Federation of Indian Physicians Association Sending Thousands of Oxygen Concentrators to India
The Dr. Raj Bhayani-led Federation of Indian Physicians Association has said it is sending 5,000 oxygen concentrators to India to help the country ward off the latest COVID-19 surge. (Facebook photo)
India-West Staff Reporter
A group of Indian American physicians are sending thousands of oxygen concentrators to India to help curb the surge of the recent wave of the COVID-19 pandemic.
The recently-created Federation of Indian Physicians Association said May 7 that 5,000 oxygen concentrators have already been purchased and will be sent.
Of these, 450 units have already reached Ahmedabad, 325 are on their way to Delhi and 300 others to Mumbai, a news release said.
“These units are to be received by local Indian partners, hospitals, makeshift isolation centers, newly created mobile hospitals and charities so that local partners in the remote parts of India can use these units to provide oxygen to COVID patients as needed,” said Dr. Raj Bhayani, FIPA president.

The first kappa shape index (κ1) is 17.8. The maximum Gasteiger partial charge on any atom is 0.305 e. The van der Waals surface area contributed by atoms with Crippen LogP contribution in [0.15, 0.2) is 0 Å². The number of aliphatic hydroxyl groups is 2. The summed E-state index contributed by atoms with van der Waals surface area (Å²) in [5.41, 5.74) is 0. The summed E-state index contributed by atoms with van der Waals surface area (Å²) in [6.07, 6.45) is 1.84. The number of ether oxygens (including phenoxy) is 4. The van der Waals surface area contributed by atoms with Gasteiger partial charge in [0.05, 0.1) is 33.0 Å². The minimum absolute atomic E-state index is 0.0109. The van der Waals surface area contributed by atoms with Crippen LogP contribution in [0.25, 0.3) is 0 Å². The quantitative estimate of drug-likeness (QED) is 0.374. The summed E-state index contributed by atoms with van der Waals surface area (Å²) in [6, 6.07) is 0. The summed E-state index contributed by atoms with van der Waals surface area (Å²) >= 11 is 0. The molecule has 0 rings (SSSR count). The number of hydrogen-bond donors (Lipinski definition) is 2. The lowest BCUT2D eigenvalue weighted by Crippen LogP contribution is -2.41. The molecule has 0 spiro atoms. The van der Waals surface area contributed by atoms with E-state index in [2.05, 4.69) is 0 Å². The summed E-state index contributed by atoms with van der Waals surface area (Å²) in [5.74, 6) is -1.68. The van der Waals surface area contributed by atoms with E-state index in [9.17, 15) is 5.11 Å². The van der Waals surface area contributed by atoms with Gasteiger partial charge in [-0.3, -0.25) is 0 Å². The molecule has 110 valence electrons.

About 3,500 units are still waiting to be shipped, he said, adding that FIPA has reached out to the Indian embassy, the Indian ministry of aviation, and Air India to help transport these units immediately.
In related news, Indian Americans in Greater Boston, a community organization, organized a 5K Virtual Walk/Run over the May 8-9 weekend to raise funds for its COVID-19 assistance to India.
The Kerala Association of Connecticut has started a fundraiser campaign also to help combat the Covid-19 surge situation in India. The money donated will be directed towards Providing Oxygenators to Hospitals via the Give India platform and their community partners, the association said. Headed by Krishna Srinivasan, the association is targeting to raise $5,000, the release noted.
Vandana Karna on May 8 launched another fundraising campaign to save lives in rural Bihar, according to multiple reports. In just a few hours, Bihar Aid was well on its way of meeting the initial target of $10,000.